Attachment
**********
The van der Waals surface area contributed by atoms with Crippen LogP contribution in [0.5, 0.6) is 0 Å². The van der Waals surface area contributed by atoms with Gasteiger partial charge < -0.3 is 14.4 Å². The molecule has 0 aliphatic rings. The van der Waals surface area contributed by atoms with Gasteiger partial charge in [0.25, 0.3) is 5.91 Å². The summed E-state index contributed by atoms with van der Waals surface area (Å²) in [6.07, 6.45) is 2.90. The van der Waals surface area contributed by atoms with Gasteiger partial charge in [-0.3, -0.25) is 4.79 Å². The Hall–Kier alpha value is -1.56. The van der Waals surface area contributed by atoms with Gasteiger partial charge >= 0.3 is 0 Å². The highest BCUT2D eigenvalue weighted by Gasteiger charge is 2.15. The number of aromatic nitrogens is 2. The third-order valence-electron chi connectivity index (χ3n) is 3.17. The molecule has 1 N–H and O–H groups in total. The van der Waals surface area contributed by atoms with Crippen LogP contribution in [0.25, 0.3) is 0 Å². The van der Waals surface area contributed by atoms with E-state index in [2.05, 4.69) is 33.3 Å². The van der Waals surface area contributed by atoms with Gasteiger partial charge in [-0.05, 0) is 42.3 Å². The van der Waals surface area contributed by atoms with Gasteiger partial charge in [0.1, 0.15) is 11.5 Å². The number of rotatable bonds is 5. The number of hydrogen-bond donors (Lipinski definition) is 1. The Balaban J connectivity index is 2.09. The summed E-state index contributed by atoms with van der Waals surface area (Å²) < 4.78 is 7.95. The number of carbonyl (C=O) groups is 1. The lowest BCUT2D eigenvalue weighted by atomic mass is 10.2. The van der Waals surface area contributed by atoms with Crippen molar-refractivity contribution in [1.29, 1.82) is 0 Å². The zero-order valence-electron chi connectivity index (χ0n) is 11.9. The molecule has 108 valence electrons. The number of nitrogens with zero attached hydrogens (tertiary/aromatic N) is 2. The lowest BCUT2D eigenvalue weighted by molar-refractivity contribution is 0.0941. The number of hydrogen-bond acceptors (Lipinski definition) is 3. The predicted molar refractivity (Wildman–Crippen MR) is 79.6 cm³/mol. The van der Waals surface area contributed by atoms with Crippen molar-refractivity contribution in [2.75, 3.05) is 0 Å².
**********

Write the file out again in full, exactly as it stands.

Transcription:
The van der Waals surface area contributed by atoms with Crippen LogP contribution in [0.5, 0.6) is 0 Å². The van der Waals surface area contributed by atoms with Gasteiger partial charge < -0.3 is 14.4 Å². The molecule has 0 aliphatic rings. The van der Waals surface area contributed by atoms with Gasteiger partial charge in [0.25, 0.3) is 5.91 Å². The summed E-state index contributed by atoms with van der Waals surface area (Å²) in [6.07, 6.45) is 2.90. The van der Waals surface area contributed by atoms with Gasteiger partial charge in [-0.3, -0.25) is 4.79 Å². The Hall–Kier alpha value is -1.56. The van der Waals surface area contributed by atoms with Gasteiger partial charge >= 0.3 is 0 Å². The highest BCUT2D eigenvalue weighted by Gasteiger charge is 2.15. The number of aromatic nitrogens is 2. The third-order valence-electron chi connectivity index (χ3n) is 3.17. The molecule has 1 N–H and O–H groups in total. The van der Waals surface area contributed by atoms with Crippen LogP contribution in [0.25, 0.3) is 0 Å². The van der Waals surface area contributed by atoms with E-state index in [2.05, 4.69) is 33.3 Å². The van der Waals surface area contributed by atoms with Gasteiger partial charge in [-0.05, 0) is 42.3 Å². The van der Waals surface area contributed by atoms with Gasteiger partial charge in [0.1, 0.15) is 11.5 Å². The number of rotatable bonds is 5. The number of hydrogen-bond donors (Lipinski definition) is 1. The Balaban J connectivity index is 2.09. The summed E-state index contributed by atoms with van der Waals surface area (Å²) < 4.78 is 7.95. The number of carbonyl (C=O) groups is 1. The lowest BCUT2D eigenvalue weighted by atomic mass is 10.2. The van der Waals surface area contributed by atoms with Crippen molar-refractivity contribution in [1.29, 1.82) is 0 Å². The zero-order valence-electron chi connectivity index (χ0n) is 11.9. The molecule has 108 valence electrons. The number of nitrogens with zero attached hydrogens (tertiary/aromatic N) is 2. The lowest BCUT2D eigenvalue weighted by molar-refractivity contribution is 0.0941. The number of hydrogen-bond acceptors (Lipinski definition) is 3. The predicted molar refractivity (Wildman–Crippen MR) is 79.6 cm³/mol. The van der Waals surface area contributed by atoms with Crippen molar-refractivity contribution in [2.75, 3.05) is 0 Å².